BY JEREMY HOECK
It’s been two years since Huron senior Justin Decker committed to play basketball at the University of South Dakota.
First it was to play for head coach Dave Boots. Then it was to play for interim head coach Joey James. Now it’ll be for Craig Smith.
Decker, who will be announced as a first team Class AA all-state post Thursday, maintained Wednesday that yes, he is still committed to coming to USD this fall — he signed his letter of intent last fall. Now it’s just a matter of getting used to a new system under Smith, who was hired two weeks ago.
“I think it’ll be good for the university. He’s coming from a pretty good program, so I’m sure he’ll know what he’s talking about,” Decker said Wednesday.
Decker has yet to talk personally with Smith, but said he hopes to “pretty soon.” The original plan under former coach James was for Decker to come to Vermillion for the summer to work out with the program, he said.
That will be one thing Decker will discuss with Smith, he said.
“Just from what I hear, he likes full court presses, and he’s a run and gun guy,” Decker said. “That’ll be a little different, but I think I’ll be able to adjust.”
Like everyone else, Decker watched North Dakota State’s men win the Summit League crown this year and win a game in the NCAA Tournament. It proves that such a feat is possible at USD, he said.
“It’d be really fun to win the Summit and play in the tournament,” Decker said. “When I was younger, I never really thought much about it. Now that it’s possible, it’d be a fun experience.”
You can follow Jeremy Hoeck on Twitter at twitter.com/jhoeck. Discuss this story at http://www.yankton.net.
Our first installment in a new weekly video segment, which we will shoot & upload every Monday afternoon. The video will include news and sports segments, and will feature photos & other clips we shoot from the previous week.
This week we focus on the April 8 Yankton city election. Kelly Hertz and Nathan Johnson look ahead to the election.
BY JEREMY HOECK
One year ago, the South Dakota State women’s basketball team lost its first game in the NCAA Tournament. And the University of South Dakota women made a run to the semifinals of another post-season tournament.
A year later, USD lost its first game in the NCAA Tournament, while the Jackrabbits made a run to the semifinals of another post-season tournament.
Yes, those ‘other’ tournaments were certainly different in nature — SDSU beat two Big Ten teams in the WNIT while USD beat Utah State and Lamar in the Women’s Basketball Invitational — but what those two in-state programs did was impressive given what they had to do.
They both had to hit the reset button.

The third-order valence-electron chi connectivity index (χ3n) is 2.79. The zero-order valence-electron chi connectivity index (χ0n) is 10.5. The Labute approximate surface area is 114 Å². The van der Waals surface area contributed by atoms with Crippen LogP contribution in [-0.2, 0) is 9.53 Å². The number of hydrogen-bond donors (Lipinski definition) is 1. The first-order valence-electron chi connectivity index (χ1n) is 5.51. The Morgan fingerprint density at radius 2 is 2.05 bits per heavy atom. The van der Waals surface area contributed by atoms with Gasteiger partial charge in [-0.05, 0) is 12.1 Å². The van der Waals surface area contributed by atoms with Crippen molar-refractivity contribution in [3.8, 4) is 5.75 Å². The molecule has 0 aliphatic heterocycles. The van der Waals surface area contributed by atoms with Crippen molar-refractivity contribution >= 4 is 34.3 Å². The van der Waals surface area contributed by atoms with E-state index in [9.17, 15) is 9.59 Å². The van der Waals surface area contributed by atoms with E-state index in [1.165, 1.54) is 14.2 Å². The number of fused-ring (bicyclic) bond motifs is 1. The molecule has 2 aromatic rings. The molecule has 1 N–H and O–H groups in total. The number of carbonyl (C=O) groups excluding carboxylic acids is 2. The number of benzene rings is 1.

Think about what the Coyote women had to overcome in 2013. They came up three points of rival SDSU in the Summit League tournament championship game, and then had to find some motivation — and interest — to keep playing.
I’m not a college athlete, but I can’t imagine that was easy to do.
That’s like having to play a consolation game in a South Dakota high school basketball tournament.
And yet, the Coyote coaches and players consistently credited that WBI run for the program’s success this season — winning the Summit League and getting to the NCAA Tournament.
Three extra games is a big deal, particularly for USD which realized it would have some new players (Tia Hemiller, Margaret McCloud, etc.) put into big-time roles this season. So when you can play meaningful playoff-style games, even if it’s not the ‘big one,’ you’ll take that opportunity.
And that’s exactly what the SDSU women did this season.
The Jackrabbits were, though, in a unique situation in that they had already locked up at least a WNIT auto bid by winning the Summit League regular season crown. It wasn’t the goal, though, but it was still something they had on the back burner.
Ultimately, a rough performance against USD in the Summit tournament semifinals cost SDSU a potential at-large spot into the NCAA Tournament. So, for a program that had made five consecutive trips to the ‘Big Dance,’ a sudden end was hard to swallow.
That’s when the Jackrabbit players had to stop and recharge their batteries, according to Yankton native and sophomore guard Chloe Cornemann.
“We thought, ‘Why not do something great in another aspect?’” she said this week. “We’ve taken that and run with it. It’s about winning post-season games, whatever tournament it is.”
To me, that’s what makes SDSU’s run through the WNIT even more impressive.
The Jackrabbits had to WANT it.
Again, that’s like having to play a consolation game in a South Dakota high school basketball tournament, but having to dig deep and find a desire to keep rolling.
Consecutive home wins over Butler, Creighton, Minnesota and Indiana proved that yes, SDSU was motivated. A 3-point loss to UTEP in Wednesday’s semifinal game doesn’t change anything. It was still the longest post-season run in Summit League history, and it will arguably prove beneficial for the 2014-15 season.
Not only because those players coming back like Cornemann will remember the sting of losing to USD in the Summit League tournament, but they’ll remember walking off the court in El Paso after a loss.
All I know is, the Summit League race next season is bound to be extra competitive, given what USD accomplished this season (beating the Jackrabbits) and what SDSU went through.
BY JEREMY HOECK
Pretty much every new coach ‘wins’ their introductory press conference.
That’s the first goal: Impress the public. As they say, first impressions are the last impressions.
With that in mind, Craig Smith easily won the room Monday at the Muenster University Center in Vermillion. The new head men’s basketball coach at the University of South Dakota said what he needed to (we’re here to win, to recruit the right kids, etc.), but in so many other ways, he didn’t need to say much.
His experience brought enough cache to leave the crowd — of which included USD’s basketball players — impressed.
Smith has been alongside Tim Miles at 10 of his 13 seasons as either an assistant coach or a head coach across all levels of college basketball.Smith has been a head coach at the NAIA level, an assistant at the Division II ranks, and has been with Miles at Colorado State and most recently at Nebraska.